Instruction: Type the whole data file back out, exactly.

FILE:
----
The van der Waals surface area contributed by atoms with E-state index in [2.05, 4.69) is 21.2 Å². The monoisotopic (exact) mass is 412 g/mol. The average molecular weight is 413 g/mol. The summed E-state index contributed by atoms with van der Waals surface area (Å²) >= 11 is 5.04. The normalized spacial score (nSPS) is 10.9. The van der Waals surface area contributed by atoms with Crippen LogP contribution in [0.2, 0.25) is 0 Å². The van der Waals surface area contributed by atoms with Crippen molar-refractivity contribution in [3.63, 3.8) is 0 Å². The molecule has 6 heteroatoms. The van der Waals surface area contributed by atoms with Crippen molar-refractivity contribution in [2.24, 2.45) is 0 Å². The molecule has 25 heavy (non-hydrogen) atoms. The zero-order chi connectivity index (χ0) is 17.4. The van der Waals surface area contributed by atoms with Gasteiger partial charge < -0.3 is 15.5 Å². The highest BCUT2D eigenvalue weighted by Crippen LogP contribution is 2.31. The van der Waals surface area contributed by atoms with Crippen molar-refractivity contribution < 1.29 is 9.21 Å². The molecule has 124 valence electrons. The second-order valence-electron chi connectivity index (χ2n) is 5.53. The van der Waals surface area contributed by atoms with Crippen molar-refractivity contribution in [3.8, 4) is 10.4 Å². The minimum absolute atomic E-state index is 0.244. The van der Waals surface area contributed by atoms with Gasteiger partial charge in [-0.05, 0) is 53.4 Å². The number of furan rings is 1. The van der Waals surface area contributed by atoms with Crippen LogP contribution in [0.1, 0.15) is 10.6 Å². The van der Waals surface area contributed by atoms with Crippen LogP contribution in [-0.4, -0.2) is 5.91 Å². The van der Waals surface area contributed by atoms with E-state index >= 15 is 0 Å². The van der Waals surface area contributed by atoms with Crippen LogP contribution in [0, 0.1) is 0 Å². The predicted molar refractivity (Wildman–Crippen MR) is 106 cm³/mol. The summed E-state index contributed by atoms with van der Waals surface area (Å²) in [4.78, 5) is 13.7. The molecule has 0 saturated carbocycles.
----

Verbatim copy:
The van der Waals surface area contributed by atoms with E-state index in [2.05, 4.69) is 21.2 Å². The monoisotopic (exact) mass is 412 g/mol. The average molecular weight is 413 g/mol. The summed E-state index contributed by atoms with van der Waals surface area (Å²) >= 11 is 5.04. The normalized spacial score (nSPS) is 10.9. The van der Waals surface area contributed by atoms with Crippen LogP contribution in [0.2, 0.25) is 0 Å². The van der Waals surface area contributed by atoms with Crippen molar-refractivity contribution in [3.63, 3.8) is 0 Å². The molecule has 6 heteroatoms. The van der Waals surface area contributed by atoms with Crippen molar-refractivity contribution in [2.24, 2.45) is 0 Å². The molecule has 25 heavy (non-hydrogen) atoms. The zero-order chi connectivity index (χ0) is 17.4. The van der Waals surface area contributed by atoms with Gasteiger partial charge < -0.3 is 15.5 Å². The highest BCUT2D eigenvalue weighted by Crippen LogP contribution is 2.31. The van der Waals surface area contributed by atoms with Crippen molar-refractivity contribution < 1.29 is 9.21 Å². The molecule has 124 valence electrons. The second-order valence-electron chi connectivity index (χ2n) is 5.53. The van der Waals surface area contributed by atoms with Crippen molar-refractivity contribution in [3.8, 4) is 10.4 Å². The minimum absolute atomic E-state index is 0.244. The van der Waals surface area contributed by atoms with Gasteiger partial charge in [-0.05, 0) is 53.4 Å². The number of furan rings is 1. The van der Waals surface area contributed by atoms with Crippen LogP contribution in [0.1, 0.15) is 10.6 Å². The van der Waals surface area contributed by atoms with Crippen LogP contribution in [-0.4, -0.2) is 5.91 Å². The van der Waals surface area contributed by atoms with E-state index >= 15 is 0 Å². The van der Waals surface area contributed by atoms with Crippen LogP contribution in [0, 0.1) is 0 Å². The predicted molar refractivity (Wildman–Crippen MR) is 106 cm³/mol. The summed E-state index contributed by atoms with van der Waals surface area (Å²) in [4.78, 5) is 13.7. The molecule has 0 saturated carbocycles.